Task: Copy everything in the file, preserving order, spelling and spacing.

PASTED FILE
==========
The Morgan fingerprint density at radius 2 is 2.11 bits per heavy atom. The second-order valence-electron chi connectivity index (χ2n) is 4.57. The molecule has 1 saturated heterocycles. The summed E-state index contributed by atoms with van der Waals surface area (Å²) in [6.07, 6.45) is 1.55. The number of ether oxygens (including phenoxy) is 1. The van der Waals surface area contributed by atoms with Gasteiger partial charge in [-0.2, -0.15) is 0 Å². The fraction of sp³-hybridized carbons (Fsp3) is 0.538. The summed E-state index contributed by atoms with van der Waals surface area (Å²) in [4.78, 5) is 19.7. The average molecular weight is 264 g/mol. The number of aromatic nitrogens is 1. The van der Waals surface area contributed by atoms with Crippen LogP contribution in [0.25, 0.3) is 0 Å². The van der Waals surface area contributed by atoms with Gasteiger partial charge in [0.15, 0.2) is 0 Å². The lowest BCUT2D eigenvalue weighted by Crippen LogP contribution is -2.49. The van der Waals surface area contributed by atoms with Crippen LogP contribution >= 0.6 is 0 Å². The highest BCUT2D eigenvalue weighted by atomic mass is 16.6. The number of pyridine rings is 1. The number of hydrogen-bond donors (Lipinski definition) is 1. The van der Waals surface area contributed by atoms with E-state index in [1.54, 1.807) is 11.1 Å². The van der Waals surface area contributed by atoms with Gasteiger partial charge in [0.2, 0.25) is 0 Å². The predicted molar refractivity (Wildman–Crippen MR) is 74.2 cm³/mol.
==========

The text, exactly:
The Morgan fingerprint density at radius 2 is 2.11 bits per heavy atom. The second-order valence-electron chi connectivity index (χ2n) is 4.57. The molecule has 1 saturated heterocycles. The summed E-state index contributed by atoms with van der Waals surface area (Å²) in [6.07, 6.45) is 1.55. The number of ether oxygens (including phenoxy) is 1. The van der Waals surface area contributed by atoms with Gasteiger partial charge in [-0.2, -0.15) is 0 Å². The fraction of sp³-hybridized carbons (Fsp3) is 0.538. The summed E-state index contributed by atoms with van der Waals surface area (Å²) in [4.78, 5) is 19.7. The average molecular weight is 264 g/mol. The number of aromatic nitrogens is 1. The van der Waals surface area contributed by atoms with Crippen LogP contribution in [0.25, 0.3) is 0 Å². The van der Waals surface area contributed by atoms with Gasteiger partial charge in [0.15, 0.2) is 0 Å². The lowest BCUT2D eigenvalue weighted by Crippen LogP contribution is -2.49. The van der Waals surface area contributed by atoms with Crippen LogP contribution >= 0.6 is 0 Å². The highest BCUT2D eigenvalue weighted by atomic mass is 16.6. The number of pyridine rings is 1. The number of hydrogen-bond donors (Lipinski definition) is 1. The van der Waals surface area contributed by atoms with E-state index in [1.54, 1.807) is 11.1 Å². The van der Waals surface area contributed by atoms with Gasteiger partial charge in [0.2, 0.25) is 0 Å². The predicted molar refractivity (Wildman–Crippen MR) is 74.2 cm³/mol.